. In Chapter XI. introduced in the present paper.1 1 [The concept of 'working-through'. is evidently related to the 'psychical inertia' which Freud discusses in several passages.156 FURTHER RECOMMENDATIONS ON TECHNIQUE suggestion. Section A (a) of Inhibitions. 272. Freud attributes the necessity for 'working-through' to the resistance of the unconscious (or of the id). From a theoretical point of view one may correlate it with the 'abreacting' of the quotas of affect strangulated by repression-an abreaction without which hypnotic treatment remained ineffective. Some of these are enumerated in an Editor's footnote to a paper on a case of paranoia (1915]). Standard Ed. 14. Symptoms and Anxiery (1926d). a subject to which he returns in Section VI of 'Analysis Terminable and Interminable' (1937c).] .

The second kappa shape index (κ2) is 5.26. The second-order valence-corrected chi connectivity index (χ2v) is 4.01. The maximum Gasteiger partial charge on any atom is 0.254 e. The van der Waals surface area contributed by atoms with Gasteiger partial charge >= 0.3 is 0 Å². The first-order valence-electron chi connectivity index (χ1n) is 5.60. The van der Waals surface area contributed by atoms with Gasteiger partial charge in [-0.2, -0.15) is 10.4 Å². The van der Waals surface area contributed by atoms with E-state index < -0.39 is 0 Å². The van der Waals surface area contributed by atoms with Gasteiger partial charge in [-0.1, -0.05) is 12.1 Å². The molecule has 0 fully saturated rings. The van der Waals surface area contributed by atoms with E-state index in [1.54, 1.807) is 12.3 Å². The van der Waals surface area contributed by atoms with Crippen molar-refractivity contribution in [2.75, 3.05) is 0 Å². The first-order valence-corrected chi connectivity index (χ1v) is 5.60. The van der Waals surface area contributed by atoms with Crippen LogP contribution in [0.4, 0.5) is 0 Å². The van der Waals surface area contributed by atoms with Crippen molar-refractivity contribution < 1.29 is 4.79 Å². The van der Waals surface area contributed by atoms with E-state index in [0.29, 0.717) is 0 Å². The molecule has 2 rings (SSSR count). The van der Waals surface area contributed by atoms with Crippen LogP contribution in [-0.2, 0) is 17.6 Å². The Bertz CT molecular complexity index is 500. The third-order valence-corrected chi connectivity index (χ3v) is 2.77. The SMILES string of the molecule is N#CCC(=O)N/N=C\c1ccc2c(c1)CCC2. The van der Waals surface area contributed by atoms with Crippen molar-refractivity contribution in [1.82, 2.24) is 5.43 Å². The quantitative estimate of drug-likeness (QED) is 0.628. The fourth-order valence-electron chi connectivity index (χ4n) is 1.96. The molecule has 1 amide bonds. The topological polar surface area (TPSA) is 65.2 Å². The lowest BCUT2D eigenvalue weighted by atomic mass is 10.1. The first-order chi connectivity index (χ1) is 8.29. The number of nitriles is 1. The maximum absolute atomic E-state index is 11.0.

Sign up to vote on this title
UsefulNot useful